Restaurant Group Sour On Happy Hour

Lawmakers Warn Credit Union Insurance Fees Could Rise

If lawmakers agree to send Gov. Charlie Baker’s bill to revive happy hour in Massachusetts cities and towns will do so in opposition to a powerful group in the state that represents some businesses that can get the chance to serve cheap drinks. special.

The Massachusetts Restaurant Association on Tuesday announced it opposes “anything” that would change the state’s 38-year-old happy hour ban, warning it would lead to “significantly higher” insurance costs for alcoholic beverages.

Stephen Clark, the group’s president and CEO, urged lawmakers debating the multibillion-dollar bill (H 5034 / S 3030) to drop the Senate’s proposed bill to allow cheap drinks in restaurants, bars and other urban venues. who have chosen.

“For the past four decades, public policy in Massachusetts has been in place. There has been no outcry from business to change the law. Who is asking for change and why?” “Of course, consumers want to pay less. Consumers can get two-for-one gas, two-for-one tickets, two-for-one whatever,” Clark wrote in a letter to assembly committee members working on the final bill if you ask them. Just because a consumer indicates that they want to have something doesn’t mean it makes sense for the business involved or the Commonwealth as a whole.”

Alcoholic beverage advertising has been banned in Massachusetts since 1984, a ban that lawmakers enacted after a series of drunk driving accidents drew widespread attention. Previous attempts to change the policy have spread to Beacon Hill, where some lawmakers — and Gov. Charlie Baker – remains relevant, although critics argue that the climate has changed.

Sen. Julian Cyr, a Truro Democrat who proposed a change in his chamber that added $4.57 billion to economic development, said that the spread of ride-hailing companies such as Uber and Lyft and the interest from the younger generations required a new approach.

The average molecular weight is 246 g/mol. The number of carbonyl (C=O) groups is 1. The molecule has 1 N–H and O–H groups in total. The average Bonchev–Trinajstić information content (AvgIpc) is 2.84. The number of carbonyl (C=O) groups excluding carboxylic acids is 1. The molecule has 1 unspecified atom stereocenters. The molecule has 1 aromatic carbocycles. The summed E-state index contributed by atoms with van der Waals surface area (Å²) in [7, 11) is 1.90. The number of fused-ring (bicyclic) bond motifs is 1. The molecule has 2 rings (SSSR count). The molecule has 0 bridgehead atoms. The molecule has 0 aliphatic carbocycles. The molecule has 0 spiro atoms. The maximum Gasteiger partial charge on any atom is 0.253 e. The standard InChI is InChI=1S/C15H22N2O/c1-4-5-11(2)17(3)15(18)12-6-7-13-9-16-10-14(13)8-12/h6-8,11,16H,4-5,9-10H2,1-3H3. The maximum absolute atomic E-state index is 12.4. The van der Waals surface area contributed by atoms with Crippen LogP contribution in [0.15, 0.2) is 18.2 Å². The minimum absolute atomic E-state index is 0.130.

“There’s been a trend in Massachusetts to rethink and move away from our puritanical attitudes when it comes to alcohol, when it comes to cannabis,” he said last week.

Reflecting on the days of the ban, Clark said happy hours allowed the competition for business to be “driven by bad guys running down the street” and forced restaurants to try to attract customers in front of “the bar on the side of the tree-lined street. .”

That left liquor insurance “very difficult to buy” and “very expensive,” Clark said. Some insurance carriers stopped selling in the Bay State, he said, prompting efforts to create the Liquor Liability Joint Underwriter’s Association “as a provider of last resort.”

“These days, alcohol insurance is cheap and regulated,” Clark said. “Going back to the old days will lead to higher costs for all.”

It’s unclear whether the measure will reach Baker’s desk. The House did not include any language for the holiday period in its economic development package, and top Democrats in the chamber have not said anything about whether they want to add it to the conference committee’s deliberations. Speaker Ron Mariano declined to comment on the topic late last week.

And even when the House gets around to pushing for the Senate, Baker and his veto pen act as opponents.

“We’ve had the worst years, the last few years that we’ve had, for the number of traffic deaths here in the Commonwealth that we’ve had for a long time. And most of them are single-vehicle accidents, often based on speed. We’ve passed a number of (a) safe and efficient highway regulations that haven’t gone anywhere,” Baker said Tuesday. “Without this legislation, I continue to doubt that we’ll be going back to the happy hour.”